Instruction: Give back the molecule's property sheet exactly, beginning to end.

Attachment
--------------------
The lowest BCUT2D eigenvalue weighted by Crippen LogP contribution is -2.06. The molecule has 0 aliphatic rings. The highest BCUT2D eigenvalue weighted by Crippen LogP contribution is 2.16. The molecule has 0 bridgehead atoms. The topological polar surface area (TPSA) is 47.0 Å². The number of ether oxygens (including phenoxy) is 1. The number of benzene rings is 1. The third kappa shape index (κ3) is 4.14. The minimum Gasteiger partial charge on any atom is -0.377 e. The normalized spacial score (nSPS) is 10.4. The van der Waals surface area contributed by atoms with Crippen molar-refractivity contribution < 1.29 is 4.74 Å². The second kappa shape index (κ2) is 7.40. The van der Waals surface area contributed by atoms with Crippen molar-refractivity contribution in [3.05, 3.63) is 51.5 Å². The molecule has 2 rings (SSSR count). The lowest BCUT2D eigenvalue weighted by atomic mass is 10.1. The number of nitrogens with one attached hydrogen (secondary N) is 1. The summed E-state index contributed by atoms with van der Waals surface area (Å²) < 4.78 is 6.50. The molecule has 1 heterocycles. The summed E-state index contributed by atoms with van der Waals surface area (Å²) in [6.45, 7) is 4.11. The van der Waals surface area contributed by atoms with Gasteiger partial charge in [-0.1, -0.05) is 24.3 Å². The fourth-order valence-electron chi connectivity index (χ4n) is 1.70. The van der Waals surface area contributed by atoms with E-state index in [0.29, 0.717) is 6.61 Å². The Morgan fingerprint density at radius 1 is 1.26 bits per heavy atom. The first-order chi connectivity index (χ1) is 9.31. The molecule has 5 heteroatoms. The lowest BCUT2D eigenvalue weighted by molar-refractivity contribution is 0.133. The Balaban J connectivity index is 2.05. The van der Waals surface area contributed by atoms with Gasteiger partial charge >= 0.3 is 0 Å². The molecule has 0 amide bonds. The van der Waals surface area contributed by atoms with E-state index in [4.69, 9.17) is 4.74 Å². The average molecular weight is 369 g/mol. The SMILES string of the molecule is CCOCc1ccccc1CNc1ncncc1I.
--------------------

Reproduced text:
The lowest BCUT2D eigenvalue weighted by Crippen LogP contribution is -2.06. The molecule has 0 aliphatic rings. The highest BCUT2D eigenvalue weighted by Crippen LogP contribution is 2.16. The molecule has 0 bridgehead atoms. The topological polar surface area (TPSA) is 47.0 Å². The number of ether oxygens (including phenoxy) is 1. The number of benzene rings is 1. The third kappa shape index (κ3) is 4.14. The minimum Gasteiger partial charge on any atom is -0.377 e. The normalized spacial score (nSPS) is 10.4. The van der Waals surface area contributed by atoms with Crippen molar-refractivity contribution < 1.29 is 4.74 Å². The second kappa shape index (κ2) is 7.40. The van der Waals surface area contributed by atoms with Crippen molar-refractivity contribution in [3.05, 3.63) is 51.5 Å². The molecule has 2 rings (SSSR count). The lowest BCUT2D eigenvalue weighted by atomic mass is 10.1. The number of nitrogens with one attached hydrogen (secondary N) is 1. The summed E-state index contributed by atoms with van der Waals surface area (Å²) < 4.78 is 6.50. The molecule has 1 heterocycles. The summed E-state index contributed by atoms with van der Waals surface area (Å²) in [6.45, 7) is 4.11. The van der Waals surface area contributed by atoms with Gasteiger partial charge in [-0.1, -0.05) is 24.3 Å². The fourth-order valence-electron chi connectivity index (χ4n) is 1.70. The van der Waals surface area contributed by atoms with E-state index in [0.29, 0.717) is 6.61 Å². The Morgan fingerprint density at radius 1 is 1.26 bits per heavy atom. The first-order chi connectivity index (χ1) is 9.31. The molecule has 5 heteroatoms. The lowest BCUT2D eigenvalue weighted by molar-refractivity contribution is 0.133. The Balaban J connectivity index is 2.05. The van der Waals surface area contributed by atoms with Gasteiger partial charge >= 0.3 is 0 Å². The molecule has 0 amide bonds. The van der Waals surface area contributed by atoms with E-state index in [4.69, 9.17) is 4.74 Å². The average molecular weight is 369 g/mol. The SMILES string of the molecule is CCOCc1ccccc1CNc1ncncc1I.